Do I need to have a doctorate level degree to apply to the program?

Yes. You must hold a doctorate level degree (e.g. MD, PhD, PharmD, DrPH, DO, etc.).

When do I need to have a doctorate level degree by?

You must have your degree by the time of application deadline.

What is meant by an early career researcher?

We use the NIH definition for early stage investigators (ESI) found here. Additionally, please review the list of NIH grants which a PI can hold and still retain their ESI status here. An applicants eraCommons profile must list them as an ESI in order to be considered for an IRI fellowship.

What are the selection criteria?

We seek scholars who have high potential for success as independently funded researchers conducting impactful research. We also seek individuals who will act as effective champions for implementation research in mental health services, and those who demonstrate potential for scientific leadership. We anticipate a diverse cohort who will complement each other in topic, perspectives, regions and approaches.

I am not affiliated with a University, can I still apply?

Yes. Individuals primarily involved in knowledge generation and research in non-governmental organizations, governments, public health agencies and multi-national agencies are encouraged to apply.

I am not a US Citizen, can I still apply?

Yes. We welcome applications from both national and international researchers. Applicants who are not US citizens or permanent residents will need to ensure that their applications clearly state the justification for their application to IRI, demonstrating the “exceptional relevance to NIH” their proposed research and research training. To help inform justification of exceptional relevance to NIH, applicants should refer to the following documents: 1) NIMH strategic plan, 2) other NIH high priority calls for applications, and 3) statements by the NIMH Director Dr. Josh Gordon.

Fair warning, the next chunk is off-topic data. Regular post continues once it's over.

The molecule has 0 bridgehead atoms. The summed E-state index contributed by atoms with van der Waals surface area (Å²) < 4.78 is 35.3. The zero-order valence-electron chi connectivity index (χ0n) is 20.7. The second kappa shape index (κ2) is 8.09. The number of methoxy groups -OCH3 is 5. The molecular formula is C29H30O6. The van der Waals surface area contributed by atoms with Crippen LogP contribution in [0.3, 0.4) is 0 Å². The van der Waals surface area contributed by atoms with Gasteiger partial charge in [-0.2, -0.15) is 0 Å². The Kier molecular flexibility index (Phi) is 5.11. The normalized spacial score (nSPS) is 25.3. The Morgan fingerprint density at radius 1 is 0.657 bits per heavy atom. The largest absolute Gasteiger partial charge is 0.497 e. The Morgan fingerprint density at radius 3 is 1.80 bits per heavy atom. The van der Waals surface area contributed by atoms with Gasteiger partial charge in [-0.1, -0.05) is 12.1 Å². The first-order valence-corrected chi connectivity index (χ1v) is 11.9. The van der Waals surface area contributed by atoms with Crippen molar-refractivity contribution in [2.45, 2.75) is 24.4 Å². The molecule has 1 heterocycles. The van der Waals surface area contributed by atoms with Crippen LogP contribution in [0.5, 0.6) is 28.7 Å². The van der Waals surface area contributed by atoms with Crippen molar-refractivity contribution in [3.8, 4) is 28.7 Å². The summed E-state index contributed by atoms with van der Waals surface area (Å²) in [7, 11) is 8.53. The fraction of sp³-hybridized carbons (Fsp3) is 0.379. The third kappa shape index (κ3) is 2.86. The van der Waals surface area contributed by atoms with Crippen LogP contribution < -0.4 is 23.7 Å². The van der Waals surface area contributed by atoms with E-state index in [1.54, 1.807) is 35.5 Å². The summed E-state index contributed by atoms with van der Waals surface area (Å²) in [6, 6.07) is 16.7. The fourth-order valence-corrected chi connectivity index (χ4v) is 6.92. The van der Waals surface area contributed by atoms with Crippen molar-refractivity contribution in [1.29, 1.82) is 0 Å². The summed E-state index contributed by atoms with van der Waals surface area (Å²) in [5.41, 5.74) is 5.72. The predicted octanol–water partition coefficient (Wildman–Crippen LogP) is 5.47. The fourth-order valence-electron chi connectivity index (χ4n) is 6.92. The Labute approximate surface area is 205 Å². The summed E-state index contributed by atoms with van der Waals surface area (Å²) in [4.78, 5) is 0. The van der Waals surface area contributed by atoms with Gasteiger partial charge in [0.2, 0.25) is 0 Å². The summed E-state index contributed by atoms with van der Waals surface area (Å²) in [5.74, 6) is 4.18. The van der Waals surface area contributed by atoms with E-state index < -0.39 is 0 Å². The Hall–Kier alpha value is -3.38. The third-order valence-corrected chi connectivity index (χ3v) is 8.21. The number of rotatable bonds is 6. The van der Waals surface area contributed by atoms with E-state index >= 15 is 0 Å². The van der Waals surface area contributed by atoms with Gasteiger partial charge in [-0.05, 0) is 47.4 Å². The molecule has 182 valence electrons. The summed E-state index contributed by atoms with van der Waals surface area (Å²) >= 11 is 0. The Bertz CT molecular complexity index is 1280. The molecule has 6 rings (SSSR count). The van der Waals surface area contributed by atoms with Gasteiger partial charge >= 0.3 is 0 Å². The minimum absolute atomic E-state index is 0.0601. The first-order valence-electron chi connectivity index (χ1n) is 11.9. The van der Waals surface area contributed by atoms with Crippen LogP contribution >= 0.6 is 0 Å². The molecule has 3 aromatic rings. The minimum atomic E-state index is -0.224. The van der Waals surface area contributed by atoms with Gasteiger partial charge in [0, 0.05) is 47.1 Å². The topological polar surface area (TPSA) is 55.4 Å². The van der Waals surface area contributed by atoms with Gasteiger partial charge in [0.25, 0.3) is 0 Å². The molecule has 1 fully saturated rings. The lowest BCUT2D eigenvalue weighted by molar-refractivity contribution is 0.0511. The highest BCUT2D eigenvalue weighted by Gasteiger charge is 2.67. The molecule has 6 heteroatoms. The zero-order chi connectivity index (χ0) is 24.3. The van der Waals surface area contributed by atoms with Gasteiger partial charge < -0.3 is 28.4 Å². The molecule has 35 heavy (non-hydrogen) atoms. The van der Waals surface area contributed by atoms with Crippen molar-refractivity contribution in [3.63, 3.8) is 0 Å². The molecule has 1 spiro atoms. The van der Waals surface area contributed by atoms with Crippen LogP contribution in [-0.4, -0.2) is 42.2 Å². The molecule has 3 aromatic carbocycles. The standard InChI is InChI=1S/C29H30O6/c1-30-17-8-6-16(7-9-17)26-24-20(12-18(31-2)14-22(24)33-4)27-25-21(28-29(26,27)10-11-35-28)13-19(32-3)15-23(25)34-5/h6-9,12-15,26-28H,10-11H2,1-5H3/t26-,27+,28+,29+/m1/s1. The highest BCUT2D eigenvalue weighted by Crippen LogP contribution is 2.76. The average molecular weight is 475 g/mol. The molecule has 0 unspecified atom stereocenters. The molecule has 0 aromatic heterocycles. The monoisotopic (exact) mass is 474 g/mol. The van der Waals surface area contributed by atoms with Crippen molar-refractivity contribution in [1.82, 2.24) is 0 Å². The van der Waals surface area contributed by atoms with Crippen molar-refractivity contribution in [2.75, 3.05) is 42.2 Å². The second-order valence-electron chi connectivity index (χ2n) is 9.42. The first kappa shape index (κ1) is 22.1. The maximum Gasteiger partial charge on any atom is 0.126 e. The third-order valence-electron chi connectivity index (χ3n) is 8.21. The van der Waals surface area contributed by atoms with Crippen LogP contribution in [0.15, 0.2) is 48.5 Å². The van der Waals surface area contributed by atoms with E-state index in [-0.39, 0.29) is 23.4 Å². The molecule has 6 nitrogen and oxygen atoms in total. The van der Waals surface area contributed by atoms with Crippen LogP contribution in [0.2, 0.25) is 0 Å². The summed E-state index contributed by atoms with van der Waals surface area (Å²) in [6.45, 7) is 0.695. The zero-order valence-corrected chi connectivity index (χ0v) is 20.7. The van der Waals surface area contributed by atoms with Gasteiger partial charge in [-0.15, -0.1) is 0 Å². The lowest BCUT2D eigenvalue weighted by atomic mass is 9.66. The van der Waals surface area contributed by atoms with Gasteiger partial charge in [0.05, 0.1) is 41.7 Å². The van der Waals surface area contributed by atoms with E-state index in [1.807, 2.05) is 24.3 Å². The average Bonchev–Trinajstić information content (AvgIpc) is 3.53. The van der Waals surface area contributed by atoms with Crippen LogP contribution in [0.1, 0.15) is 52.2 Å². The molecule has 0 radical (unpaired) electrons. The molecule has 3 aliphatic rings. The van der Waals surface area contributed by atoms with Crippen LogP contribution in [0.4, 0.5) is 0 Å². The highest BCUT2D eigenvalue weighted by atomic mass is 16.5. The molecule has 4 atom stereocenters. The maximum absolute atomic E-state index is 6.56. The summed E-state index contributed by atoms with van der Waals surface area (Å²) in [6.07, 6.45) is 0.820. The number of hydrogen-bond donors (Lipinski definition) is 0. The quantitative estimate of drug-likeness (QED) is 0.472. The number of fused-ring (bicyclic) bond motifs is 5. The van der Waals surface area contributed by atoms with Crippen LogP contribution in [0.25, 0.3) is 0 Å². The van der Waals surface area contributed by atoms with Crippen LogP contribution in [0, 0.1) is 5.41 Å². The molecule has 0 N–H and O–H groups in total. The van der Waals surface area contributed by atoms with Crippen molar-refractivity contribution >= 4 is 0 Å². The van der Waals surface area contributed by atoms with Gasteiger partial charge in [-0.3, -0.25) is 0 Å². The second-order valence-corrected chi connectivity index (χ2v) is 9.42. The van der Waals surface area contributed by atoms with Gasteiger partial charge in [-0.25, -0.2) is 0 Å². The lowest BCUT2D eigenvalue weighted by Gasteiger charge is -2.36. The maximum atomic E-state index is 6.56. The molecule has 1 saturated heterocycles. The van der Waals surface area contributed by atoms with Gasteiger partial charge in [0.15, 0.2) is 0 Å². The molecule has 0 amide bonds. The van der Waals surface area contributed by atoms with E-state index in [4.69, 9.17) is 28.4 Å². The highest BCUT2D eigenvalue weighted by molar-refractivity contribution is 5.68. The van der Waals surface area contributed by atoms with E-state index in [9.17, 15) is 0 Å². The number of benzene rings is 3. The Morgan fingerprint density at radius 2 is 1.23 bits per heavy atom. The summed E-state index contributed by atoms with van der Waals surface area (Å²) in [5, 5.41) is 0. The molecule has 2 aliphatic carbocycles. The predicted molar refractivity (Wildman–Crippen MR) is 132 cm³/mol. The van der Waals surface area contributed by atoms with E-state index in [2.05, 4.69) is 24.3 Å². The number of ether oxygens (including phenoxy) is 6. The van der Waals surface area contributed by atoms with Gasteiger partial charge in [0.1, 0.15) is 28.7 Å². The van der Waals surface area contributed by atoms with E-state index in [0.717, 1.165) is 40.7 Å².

Can I reapply if I’m not selected?

Yes, we welcome reapplications. Many of our fellows have reapplied once or twice.

Can I apply if I’ve never submitted a grant?

No. We accept applicants only from individuals who have submitted a prior grant application to a federal funder, regardless of the outcome of that submission. Your grant need not have received funding. We build upon and aim to enhance skill in submitting successful implementation research proposals but we are not equipped to provide basic grant writing skills.

What do reviewers look for?

Successful applications will address a high priority implementation challenges in behavioral health, one that aligns with the strategic plans and priorities of the NIH, specifically NIMH and NIDA, and the Veteran’s Health Administration.

Materials should reflect grant writing experience, a track record of publications related to mental health implementation, ability to benefit from mentorship and transdisciplinary collaboration, and potential for research leadership.

The concept paper should reflect knowledge of current literature, employing basic implementation research methods and concepts, and should demonstrate potential to advance the field.

Program Details

How long is the program period?

The IRI program period is 24 months.

Does this program provide salaries for trainees?

No, we cannot not offer salary support for trainees.

How much time will I need to spend in St. Louis as a participant?

Participants are required to attend our annual week long Institute on campus at Washington University in St. Louis each year for two years (for a total of two weeks).

What are the out of pocket costs to IRI fellows?

There are no out of pocket expenses for IRI fellows. Travel reimbursement for the annual Institute each summer, as well as to the learning site visit is reimbursed by the IRI.

What are the dates of the annual Institute?

The next Institute is planned for June 10-14, 2024. June 2025 dates are TBD.